I use lots of Linux machines at work (mostly Centos, but a few Debian and Ubuntu). If it's thoroughly hidden behind a firewall, there's not much that needs to be done. But if you allow login from the Internet, there are a couple of things you should do:
    1. Disable login for the userid "root". When you need root access, sign in as yourself, and then run "su".
    2. Delete any standard ID/password combinations that came with your distribution. Use your own ID and your own password.
    3. Choose a strong password for every account that exists on the machine.
    Info on how to disable root login:
    https://www.howtogeek.com/howto/linux/security-tip-disable-root-ssh-login-on-linux
    https://askubuntu.com/questions/27559/how-do-i-disable-remote-ssh-login-as-root-from-a-server

    The reason for this is that there are many hackers that program computers to look around the web for machines that have ssh available. They'll try to "brute force" guess userid and password combinations to log in. Of course, any standard userid/password combinations that come with a common distribution will be the first ones they try (for example, userid "pi" with password "raspberry" comes standard on many linux distributions for the raspberry pi), but they'll also try the root account with all sorts of dictionary words and variations on dictionary words.

    I had a server at home with ssh access, with only one nonstandard userid with a strong password. It was receiving tens of thousands of login attempts for root per hour, and almost as many attempts for other userids. If I had allowed root to login, chances are they would have eventually guessed the password, especially if it had been a dictionary word. I wrote a script to block any IP address that attempted to log in as root, and it would still receive thousands per day. Finally, I moved the ssh service to a nonstandard port number, and that stopped all the login attempts.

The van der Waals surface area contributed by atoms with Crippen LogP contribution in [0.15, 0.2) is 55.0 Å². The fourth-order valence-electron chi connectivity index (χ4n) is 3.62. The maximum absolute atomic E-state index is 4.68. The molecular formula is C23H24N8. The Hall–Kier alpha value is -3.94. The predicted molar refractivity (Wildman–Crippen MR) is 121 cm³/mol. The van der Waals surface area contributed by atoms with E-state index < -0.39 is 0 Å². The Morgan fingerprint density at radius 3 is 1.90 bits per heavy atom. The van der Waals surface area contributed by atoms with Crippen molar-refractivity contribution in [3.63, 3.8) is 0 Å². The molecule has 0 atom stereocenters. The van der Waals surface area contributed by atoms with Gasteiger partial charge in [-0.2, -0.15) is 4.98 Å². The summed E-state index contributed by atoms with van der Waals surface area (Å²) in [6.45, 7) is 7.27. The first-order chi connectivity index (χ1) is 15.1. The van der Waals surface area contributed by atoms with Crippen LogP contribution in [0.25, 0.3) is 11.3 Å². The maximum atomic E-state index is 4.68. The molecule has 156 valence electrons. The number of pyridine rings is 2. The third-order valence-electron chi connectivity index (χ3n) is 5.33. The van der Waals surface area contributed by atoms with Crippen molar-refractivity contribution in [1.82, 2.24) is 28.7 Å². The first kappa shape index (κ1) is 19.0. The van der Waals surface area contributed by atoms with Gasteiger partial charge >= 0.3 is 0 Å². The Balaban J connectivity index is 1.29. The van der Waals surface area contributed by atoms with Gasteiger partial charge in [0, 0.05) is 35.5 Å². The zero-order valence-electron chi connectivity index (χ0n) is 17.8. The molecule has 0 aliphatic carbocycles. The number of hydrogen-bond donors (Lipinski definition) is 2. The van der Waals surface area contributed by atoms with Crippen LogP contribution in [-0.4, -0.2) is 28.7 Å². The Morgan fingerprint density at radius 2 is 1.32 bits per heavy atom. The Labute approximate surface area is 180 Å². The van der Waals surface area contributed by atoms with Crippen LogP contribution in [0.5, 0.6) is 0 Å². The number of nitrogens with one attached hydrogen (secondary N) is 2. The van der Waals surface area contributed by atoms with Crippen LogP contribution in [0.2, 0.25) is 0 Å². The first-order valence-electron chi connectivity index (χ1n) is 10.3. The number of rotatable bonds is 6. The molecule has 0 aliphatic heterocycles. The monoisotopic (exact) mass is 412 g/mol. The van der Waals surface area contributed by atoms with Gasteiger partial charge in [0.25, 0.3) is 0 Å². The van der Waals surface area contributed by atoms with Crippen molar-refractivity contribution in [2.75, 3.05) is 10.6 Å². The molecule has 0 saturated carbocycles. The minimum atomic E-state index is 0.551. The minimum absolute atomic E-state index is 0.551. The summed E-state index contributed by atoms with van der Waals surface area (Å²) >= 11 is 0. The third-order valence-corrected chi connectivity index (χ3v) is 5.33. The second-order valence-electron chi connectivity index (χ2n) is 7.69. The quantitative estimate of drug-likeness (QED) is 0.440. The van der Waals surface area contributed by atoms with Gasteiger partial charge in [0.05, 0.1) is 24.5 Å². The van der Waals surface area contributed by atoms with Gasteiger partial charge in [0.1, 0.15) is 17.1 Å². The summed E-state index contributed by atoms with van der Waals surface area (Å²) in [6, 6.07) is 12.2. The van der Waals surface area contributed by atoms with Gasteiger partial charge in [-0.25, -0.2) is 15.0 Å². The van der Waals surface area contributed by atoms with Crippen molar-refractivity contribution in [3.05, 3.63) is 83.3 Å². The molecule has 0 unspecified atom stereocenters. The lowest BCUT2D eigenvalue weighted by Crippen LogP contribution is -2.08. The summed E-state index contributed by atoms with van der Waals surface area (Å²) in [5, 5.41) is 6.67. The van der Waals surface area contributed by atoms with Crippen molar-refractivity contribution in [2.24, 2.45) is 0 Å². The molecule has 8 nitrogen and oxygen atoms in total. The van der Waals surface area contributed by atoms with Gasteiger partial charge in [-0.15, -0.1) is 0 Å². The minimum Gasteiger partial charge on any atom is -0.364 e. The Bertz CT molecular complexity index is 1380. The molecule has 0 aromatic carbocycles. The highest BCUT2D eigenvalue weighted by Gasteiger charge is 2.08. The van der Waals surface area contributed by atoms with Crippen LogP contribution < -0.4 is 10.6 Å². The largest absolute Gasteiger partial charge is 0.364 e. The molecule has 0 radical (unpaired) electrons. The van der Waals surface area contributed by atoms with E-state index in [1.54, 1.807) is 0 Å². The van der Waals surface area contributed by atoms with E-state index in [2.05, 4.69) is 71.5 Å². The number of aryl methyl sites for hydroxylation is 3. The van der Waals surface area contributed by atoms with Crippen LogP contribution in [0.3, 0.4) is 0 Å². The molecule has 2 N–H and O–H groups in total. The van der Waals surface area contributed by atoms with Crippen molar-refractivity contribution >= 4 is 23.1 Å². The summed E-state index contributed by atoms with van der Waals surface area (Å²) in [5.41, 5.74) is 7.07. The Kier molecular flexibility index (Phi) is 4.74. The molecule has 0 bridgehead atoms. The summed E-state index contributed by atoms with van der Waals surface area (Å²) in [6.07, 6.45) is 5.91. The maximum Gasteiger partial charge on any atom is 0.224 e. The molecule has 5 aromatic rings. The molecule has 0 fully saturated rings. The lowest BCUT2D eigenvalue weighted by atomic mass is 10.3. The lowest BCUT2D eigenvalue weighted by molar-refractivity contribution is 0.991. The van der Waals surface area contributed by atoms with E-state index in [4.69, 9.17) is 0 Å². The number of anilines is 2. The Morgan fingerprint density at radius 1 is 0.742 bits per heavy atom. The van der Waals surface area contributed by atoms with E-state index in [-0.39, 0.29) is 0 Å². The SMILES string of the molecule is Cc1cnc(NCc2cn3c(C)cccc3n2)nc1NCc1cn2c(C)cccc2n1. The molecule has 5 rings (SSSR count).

So I recommend you don't allow ssh access to your machine unless necessary, and if it is necessary, consider moving ssh to a nonstandard port.
     
  7. W9FTV

    W9FTV Ham Member QRZ Page

    As a best practice, do this. You'll save yourself some pain. Logging in as root is almost always a bad idea and should be reserved for emergencies only. Better yet, use sudo and limit your exposure even further.
    Get familiar with file ownership and UNIX permissions, that way logging in as root will be a very rare event.
     
  8. NM7G

    NM7G Ham Member QRZ Page

    Great stuff, guys. Will heed your welcome advice. Actually, the fellow who sold it told me it's Ubuntu, but in fact it's Linux Mint 18.3. I've created robust (long alphanumeric) passwords already. Thank you one and all!
    Gary
     
  9. W9FTV

    W9FTV Ham Member QRZ Page

    Mint is Ubuntu with better lipstick (desktop). :D
     
  10. KC8RLU

    KC8RLU Ham Member QRZ Page

    1.) Launch Terminal, type in "inxi -F". This will give you a full description of the hardware.

    2.) Personally, I don't use anti-malware apps, since the number of exploits are so small, you can count them on the fingers of one of your hands. I do make sure all the updates are applied, as there are security patches embedded in many of them.

    73s de KC8RLU.